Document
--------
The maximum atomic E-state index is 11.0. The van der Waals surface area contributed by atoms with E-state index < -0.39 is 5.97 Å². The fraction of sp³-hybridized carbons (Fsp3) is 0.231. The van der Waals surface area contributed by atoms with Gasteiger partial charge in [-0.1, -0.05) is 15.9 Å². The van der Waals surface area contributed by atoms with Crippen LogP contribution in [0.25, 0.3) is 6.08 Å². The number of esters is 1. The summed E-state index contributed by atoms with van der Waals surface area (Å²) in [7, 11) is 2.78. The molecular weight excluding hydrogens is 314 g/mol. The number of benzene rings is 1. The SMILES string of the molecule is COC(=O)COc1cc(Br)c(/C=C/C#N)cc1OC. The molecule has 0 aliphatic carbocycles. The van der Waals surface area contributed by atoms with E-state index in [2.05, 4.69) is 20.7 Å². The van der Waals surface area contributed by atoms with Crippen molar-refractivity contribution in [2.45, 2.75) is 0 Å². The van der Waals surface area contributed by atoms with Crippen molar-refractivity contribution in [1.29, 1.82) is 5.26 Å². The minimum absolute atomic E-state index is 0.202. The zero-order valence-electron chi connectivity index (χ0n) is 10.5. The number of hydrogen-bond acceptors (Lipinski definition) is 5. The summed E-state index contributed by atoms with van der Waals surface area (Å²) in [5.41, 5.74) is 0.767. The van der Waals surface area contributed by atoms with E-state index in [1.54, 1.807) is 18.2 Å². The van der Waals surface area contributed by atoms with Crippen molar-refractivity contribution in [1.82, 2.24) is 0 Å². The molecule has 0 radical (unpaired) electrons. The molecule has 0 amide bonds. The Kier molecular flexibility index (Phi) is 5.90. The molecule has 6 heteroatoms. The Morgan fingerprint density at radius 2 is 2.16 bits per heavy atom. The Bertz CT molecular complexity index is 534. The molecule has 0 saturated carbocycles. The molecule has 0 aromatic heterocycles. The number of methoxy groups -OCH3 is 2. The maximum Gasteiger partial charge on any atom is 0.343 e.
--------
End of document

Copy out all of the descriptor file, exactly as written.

The maximum atomic E-state index is 11.0. The van der Waals surface area contributed by atoms with E-state index < -0.39 is 5.97 Å². The fraction of sp³-hybridized carbons (Fsp3) is 0.231. The van der Waals surface area contributed by atoms with Gasteiger partial charge in [-0.1, -0.05) is 15.9 Å². The van der Waals surface area contributed by atoms with Crippen LogP contribution in [0.25, 0.3) is 6.08 Å². The number of esters is 1. The summed E-state index contributed by atoms with van der Waals surface area (Å²) in [7, 11) is 2.78. The molecular weight excluding hydrogens is 314 g/mol. The number of benzene rings is 1. The SMILES string of the molecule is COC(=O)COc1cc(Br)c(/C=C/C#N)cc1OC. The molecule has 0 aliphatic carbocycles. The van der Waals surface area contributed by atoms with E-state index in [2.05, 4.69) is 20.7 Å². The van der Waals surface area contributed by atoms with Crippen molar-refractivity contribution in [2.45, 2.75) is 0 Å². The van der Waals surface area contributed by atoms with Crippen molar-refractivity contribution in [1.29, 1.82) is 5.26 Å². The minimum absolute atomic E-state index is 0.202. The zero-order valence-electron chi connectivity index (χ0n) is 10.5. The number of hydrogen-bond acceptors (Lipinski definition) is 5. The summed E-state index contributed by atoms with van der Waals surface area (Å²) in [5.41, 5.74) is 0.767. The van der Waals surface area contributed by atoms with E-state index in [1.54, 1.807) is 18.2 Å². The van der Waals surface area contributed by atoms with Crippen molar-refractivity contribution in [1.82, 2.24) is 0 Å². The molecule has 0 radical (unpaired) electrons. The molecule has 0 amide bonds. The Kier molecular flexibility index (Phi) is 5.90. The molecule has 6 heteroatoms. The Morgan fingerprint density at radius 2 is 2.16 bits per heavy atom. The Bertz CT molecular complexity index is 534. The molecule has 0 saturated carbocycles. The molecule has 0 aromatic heterocycles. The number of methoxy groups -OCH3 is 2. The maximum Gasteiger partial charge on any atom is 0.343 e.